Monday, September 7, 2009

Ready, Set, Swine Flu!

Tomorrow is the first day of school in the great state of Michigan and in many other places. In honor of this, the New York Times is running an article in its "Well" section tomorrow about what parents need to know about H1N1. It's a pretty good article and is full of practical information (e.g. when to call the doctor) placed in reasonable context.

I actually laughed out loud, however, when I read the first few sentences:
A few weekends ago, a mother I know called to ask about swine flu after her daughter complained of breathing trouble and other worrisome symptoms. Fortunately, my friend quickly reached her pediatrician, who reassured her about the child’s condition. But the conversation made me realize just how stressful this flu season is going to be for parents.

My first reaction to this was, "Gee, ya think?!? What was your first clue?" How soon we forget the mass hysteria of just 4 months ago, when schools were closing at the first sniffle and emergency rooms were flooded by the not-that-sick and the worried well.

As I've discussed in this space, the quality of information coming from the Centers for Disease Control, the World Health Organization and local health departments has greatly improved since April. The dire warnings are still there, but they are placed in the context of both statistics from seasonal flu and the relative likelihood of the various scenarios. The media, on the other hand, seems, for the most part, not to have gotten the message, and is reporting outbreaks of H1N1 as though they are outbreaks of bubonic plague.

In the midst of all this, we educators are preparing for school and for H1N1. By far the biggest thing we are preparing for, at least in my district, is not death and destruction, it's absenteeism and parental over- and under-reaction. We are quickly getting up to speed on how to post educational activities on the web in ways that parents can access them, making sure that substitute plans are in place, and contemplating what will happen if enough staff are affected that we don't have enough subs to cover them all. We are learning the new mantra -- stay home if you've had a fever of 100 degrees or more in the past 24 hours -- and strategizing what to do about parents who send their children to school anyway. We are making sure all of our staff have the same information so that if an outbreak does occur we can give parents consistent, calm messages.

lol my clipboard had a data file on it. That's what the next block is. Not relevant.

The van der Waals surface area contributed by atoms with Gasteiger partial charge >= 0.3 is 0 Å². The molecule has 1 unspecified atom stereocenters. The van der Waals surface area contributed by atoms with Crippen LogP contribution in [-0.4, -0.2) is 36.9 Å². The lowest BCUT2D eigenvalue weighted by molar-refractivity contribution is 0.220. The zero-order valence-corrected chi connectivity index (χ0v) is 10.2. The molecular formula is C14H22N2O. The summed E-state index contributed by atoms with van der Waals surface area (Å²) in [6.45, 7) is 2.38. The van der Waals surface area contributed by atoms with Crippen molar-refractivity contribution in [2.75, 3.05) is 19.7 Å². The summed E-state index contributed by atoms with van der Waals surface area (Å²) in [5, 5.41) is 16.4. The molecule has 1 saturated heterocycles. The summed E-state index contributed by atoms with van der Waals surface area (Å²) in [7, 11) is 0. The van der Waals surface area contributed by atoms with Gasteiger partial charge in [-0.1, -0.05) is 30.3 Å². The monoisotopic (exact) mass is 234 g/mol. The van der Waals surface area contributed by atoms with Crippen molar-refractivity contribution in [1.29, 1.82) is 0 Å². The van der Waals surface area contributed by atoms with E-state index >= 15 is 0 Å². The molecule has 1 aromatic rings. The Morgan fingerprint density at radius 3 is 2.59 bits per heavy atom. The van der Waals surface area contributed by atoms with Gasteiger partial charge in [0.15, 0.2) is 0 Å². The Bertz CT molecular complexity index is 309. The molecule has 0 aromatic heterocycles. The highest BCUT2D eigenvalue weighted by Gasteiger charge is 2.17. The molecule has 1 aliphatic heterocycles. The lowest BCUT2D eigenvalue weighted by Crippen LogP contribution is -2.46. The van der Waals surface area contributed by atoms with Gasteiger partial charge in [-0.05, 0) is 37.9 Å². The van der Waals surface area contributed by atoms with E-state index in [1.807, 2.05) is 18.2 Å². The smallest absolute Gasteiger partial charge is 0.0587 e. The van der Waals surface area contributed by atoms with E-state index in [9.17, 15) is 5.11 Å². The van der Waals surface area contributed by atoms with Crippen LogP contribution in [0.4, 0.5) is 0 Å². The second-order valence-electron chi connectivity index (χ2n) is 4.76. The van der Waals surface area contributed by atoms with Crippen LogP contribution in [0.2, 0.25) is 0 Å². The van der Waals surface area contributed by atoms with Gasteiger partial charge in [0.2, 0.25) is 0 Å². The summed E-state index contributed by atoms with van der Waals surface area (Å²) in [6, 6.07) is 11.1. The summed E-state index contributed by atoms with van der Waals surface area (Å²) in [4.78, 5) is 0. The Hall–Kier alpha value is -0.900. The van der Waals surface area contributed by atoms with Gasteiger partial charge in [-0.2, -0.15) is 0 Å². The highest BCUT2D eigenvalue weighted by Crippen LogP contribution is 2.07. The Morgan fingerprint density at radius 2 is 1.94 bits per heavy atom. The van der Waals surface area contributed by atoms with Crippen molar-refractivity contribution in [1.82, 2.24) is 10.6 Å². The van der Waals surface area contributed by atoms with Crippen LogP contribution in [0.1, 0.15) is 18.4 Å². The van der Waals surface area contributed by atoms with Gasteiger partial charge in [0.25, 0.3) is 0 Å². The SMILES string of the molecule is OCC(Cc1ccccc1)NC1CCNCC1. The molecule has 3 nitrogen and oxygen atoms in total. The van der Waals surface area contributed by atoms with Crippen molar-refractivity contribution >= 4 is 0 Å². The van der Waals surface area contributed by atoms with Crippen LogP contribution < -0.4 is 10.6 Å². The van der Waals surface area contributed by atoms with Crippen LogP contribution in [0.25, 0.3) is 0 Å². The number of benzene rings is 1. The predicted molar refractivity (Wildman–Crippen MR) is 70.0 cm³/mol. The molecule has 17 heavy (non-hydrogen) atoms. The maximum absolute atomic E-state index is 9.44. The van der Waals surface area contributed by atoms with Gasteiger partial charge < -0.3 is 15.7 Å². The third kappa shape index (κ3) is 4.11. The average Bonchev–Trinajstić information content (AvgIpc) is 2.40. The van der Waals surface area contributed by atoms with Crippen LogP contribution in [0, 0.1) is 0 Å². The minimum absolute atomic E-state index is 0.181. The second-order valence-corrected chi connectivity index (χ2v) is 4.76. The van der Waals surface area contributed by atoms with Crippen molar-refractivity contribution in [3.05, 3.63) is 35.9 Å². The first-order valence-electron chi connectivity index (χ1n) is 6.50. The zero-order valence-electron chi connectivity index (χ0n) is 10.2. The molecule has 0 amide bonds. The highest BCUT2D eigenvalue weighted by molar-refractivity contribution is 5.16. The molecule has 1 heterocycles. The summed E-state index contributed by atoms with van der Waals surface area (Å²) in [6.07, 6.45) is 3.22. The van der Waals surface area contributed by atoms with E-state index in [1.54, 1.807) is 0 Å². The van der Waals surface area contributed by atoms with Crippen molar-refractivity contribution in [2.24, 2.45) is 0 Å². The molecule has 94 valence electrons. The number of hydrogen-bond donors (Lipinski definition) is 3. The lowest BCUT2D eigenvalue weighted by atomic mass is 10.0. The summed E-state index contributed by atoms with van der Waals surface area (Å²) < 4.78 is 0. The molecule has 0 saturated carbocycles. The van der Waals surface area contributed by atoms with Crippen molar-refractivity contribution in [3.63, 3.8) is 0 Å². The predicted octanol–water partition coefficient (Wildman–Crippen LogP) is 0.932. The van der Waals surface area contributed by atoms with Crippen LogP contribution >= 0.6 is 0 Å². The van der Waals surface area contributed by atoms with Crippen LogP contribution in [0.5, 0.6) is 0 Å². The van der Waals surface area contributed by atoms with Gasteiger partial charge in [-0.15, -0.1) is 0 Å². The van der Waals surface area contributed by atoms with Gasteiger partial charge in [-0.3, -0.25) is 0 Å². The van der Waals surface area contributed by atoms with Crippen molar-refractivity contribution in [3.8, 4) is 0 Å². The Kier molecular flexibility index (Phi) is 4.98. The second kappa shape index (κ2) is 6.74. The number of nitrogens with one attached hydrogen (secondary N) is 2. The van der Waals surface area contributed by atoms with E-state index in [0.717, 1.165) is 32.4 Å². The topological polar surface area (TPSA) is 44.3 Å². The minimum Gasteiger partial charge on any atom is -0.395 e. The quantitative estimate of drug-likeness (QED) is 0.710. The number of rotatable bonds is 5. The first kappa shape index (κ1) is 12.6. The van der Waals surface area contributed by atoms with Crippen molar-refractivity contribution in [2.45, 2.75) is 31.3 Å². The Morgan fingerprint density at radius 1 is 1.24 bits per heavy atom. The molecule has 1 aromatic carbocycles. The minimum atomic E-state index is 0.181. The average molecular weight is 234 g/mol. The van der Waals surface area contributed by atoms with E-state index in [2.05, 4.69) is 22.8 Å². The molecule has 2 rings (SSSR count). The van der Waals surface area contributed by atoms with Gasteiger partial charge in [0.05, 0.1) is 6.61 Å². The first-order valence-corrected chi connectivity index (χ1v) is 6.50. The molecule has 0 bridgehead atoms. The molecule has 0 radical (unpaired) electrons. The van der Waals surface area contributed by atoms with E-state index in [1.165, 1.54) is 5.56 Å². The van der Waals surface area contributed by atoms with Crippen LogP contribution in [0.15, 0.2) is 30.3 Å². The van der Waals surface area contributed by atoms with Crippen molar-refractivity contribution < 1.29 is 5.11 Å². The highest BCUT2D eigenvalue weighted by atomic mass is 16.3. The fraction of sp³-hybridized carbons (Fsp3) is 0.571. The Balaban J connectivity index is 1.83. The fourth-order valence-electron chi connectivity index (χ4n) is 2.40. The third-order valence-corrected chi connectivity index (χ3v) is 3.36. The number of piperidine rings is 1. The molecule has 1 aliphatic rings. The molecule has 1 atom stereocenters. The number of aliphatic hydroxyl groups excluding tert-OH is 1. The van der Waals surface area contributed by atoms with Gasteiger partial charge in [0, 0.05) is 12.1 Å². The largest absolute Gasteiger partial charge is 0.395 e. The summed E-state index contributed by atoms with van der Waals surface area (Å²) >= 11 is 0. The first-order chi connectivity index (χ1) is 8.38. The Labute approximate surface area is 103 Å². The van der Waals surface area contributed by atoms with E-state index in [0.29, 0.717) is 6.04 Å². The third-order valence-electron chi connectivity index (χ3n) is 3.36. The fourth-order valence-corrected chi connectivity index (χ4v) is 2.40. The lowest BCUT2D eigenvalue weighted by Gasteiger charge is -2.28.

As laid back as this may all sound, I do have something to admit. When I pause to think about my own friends and family, I am a little stressed. I listen to the cough my son, who has mild asthma, has had for a few weeks and I worry that we missed something, even though I know we didn't. A friend who is undergoing cancer treatment has a suspected case of H1N1, and I not only worry about him but feel personally responsible for nagging him to get to the doctor (I'm sure he appreciates that). Which just goes to show you that preventing panic in others does not prevent stress in oneself. It's going to be an interesting flu season.


Anonymous said...

Thanks, Naomi, for your coverage and analysis of H1N1. I am a teacher getting ready to head overseas to teach and have been reading a lot of press on H1N1 lately. Usually I'm pretty media saavy, but when it hits this close to home (i.e. personal risk), all those numbers and figures start to make one pretty shell shocked. You provided the bit of perspective I needed. Cheers!

Jon said...

Watching for fever is good, but please keep in mind that there have been a number of presentations without fever as well and perhaps relying on a number of signs and your understanding of how rampant the H1N1 virus has become with other school openings in other areas of the states will give you clues regarding the spread of the virus in your school system. (See

Naomi Zikmund-Fisher said...

Jon, that may well be true (and thanks for the link). However, my point still stands -- for the most part we are looking at a flu. A flu that will infect more people and perhaps that is unusually contagious. A flu that children do not have immunity to. But still, a flu. My goal is not so much to know of every single case -- I think that's unrealistic. It's to keep the situation in some measure of perspective and be prepared for the inconvenience that is likely to arise. Inconvenience remains the single most likely effect of this flu.

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Naomi Zikmund-Fisher
is a clinical social worker, former school Principal and a Crisis Consultant for schools and community organizations. You can learn more about her at
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